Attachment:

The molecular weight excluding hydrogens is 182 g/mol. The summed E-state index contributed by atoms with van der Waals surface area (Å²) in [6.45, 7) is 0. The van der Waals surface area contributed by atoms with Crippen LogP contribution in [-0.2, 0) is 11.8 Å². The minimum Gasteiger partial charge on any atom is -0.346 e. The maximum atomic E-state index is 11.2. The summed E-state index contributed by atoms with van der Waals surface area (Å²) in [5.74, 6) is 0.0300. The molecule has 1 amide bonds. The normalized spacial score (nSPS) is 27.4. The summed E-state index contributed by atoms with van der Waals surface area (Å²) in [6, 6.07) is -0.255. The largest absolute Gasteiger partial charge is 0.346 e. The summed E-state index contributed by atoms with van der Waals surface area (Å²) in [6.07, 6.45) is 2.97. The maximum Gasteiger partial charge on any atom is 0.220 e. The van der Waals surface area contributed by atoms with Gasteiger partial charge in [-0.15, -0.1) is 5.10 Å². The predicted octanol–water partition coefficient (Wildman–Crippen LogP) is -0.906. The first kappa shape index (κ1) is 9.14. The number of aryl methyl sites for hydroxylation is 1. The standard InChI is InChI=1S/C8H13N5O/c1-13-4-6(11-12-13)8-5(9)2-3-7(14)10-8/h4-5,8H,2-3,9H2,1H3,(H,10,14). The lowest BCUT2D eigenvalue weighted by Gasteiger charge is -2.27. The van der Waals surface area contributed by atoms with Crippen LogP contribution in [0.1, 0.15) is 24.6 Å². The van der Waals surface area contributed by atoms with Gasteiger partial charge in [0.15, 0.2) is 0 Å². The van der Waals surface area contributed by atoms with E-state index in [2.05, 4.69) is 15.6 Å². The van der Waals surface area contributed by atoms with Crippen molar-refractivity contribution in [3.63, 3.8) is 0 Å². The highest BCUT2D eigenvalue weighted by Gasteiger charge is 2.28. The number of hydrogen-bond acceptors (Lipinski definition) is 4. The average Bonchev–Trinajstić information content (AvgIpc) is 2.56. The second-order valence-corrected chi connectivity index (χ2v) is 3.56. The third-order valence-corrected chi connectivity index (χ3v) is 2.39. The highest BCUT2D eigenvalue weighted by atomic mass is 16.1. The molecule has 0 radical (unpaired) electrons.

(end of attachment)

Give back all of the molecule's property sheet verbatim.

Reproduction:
The molecular weight excluding hydrogens is 182 g/mol. The summed E-state index contributed by atoms with van der Waals surface area (Å²) in [6.45, 7) is 0. The van der Waals surface area contributed by atoms with Crippen LogP contribution in [-0.2, 0) is 11.8 Å². The minimum Gasteiger partial charge on any atom is -0.346 e. The maximum atomic E-state index is 11.2. The summed E-state index contributed by atoms with van der Waals surface area (Å²) in [5.74, 6) is 0.0300. The molecule has 1 amide bonds. The normalized spacial score (nSPS) is 27.4. The summed E-state index contributed by atoms with van der Waals surface area (Å²) in [6, 6.07) is -0.255. The largest absolute Gasteiger partial charge is 0.346 e. The summed E-state index contributed by atoms with van der Waals surface area (Å²) in [6.07, 6.45) is 2.97. The maximum Gasteiger partial charge on any atom is 0.220 e. The van der Waals surface area contributed by atoms with Gasteiger partial charge in [-0.15, -0.1) is 5.10 Å². The predicted octanol–water partition coefficient (Wildman–Crippen LogP) is -0.906. The first kappa shape index (κ1) is 9.14. The number of aryl methyl sites for hydroxylation is 1. The standard InChI is InChI=1S/C8H13N5O/c1-13-4-6(11-12-13)8-5(9)2-3-7(14)10-8/h4-5,8H,2-3,9H2,1H3,(H,10,14). The lowest BCUT2D eigenvalue weighted by Gasteiger charge is -2.27. The van der Waals surface area contributed by atoms with Crippen LogP contribution in [0.1, 0.15) is 24.6 Å². The van der Waals surface area contributed by atoms with Gasteiger partial charge in [0.15, 0.2) is 0 Å². The van der Waals surface area contributed by atoms with E-state index in [2.05, 4.69) is 15.6 Å². The van der Waals surface area contributed by atoms with Crippen molar-refractivity contribution in [3.63, 3.8) is 0 Å². The highest BCUT2D eigenvalue weighted by Gasteiger charge is 2.28. The number of hydrogen-bond acceptors (Lipinski definition) is 4. The average Bonchev–Trinajstić information content (AvgIpc) is 2.56. The second-order valence-corrected chi connectivity index (χ2v) is 3.56. The third-order valence-corrected chi connectivity index (χ3v) is 2.39. The highest BCUT2D eigenvalue weighted by atomic mass is 16.1. The molecule has 0 radical (unpaired) electrons.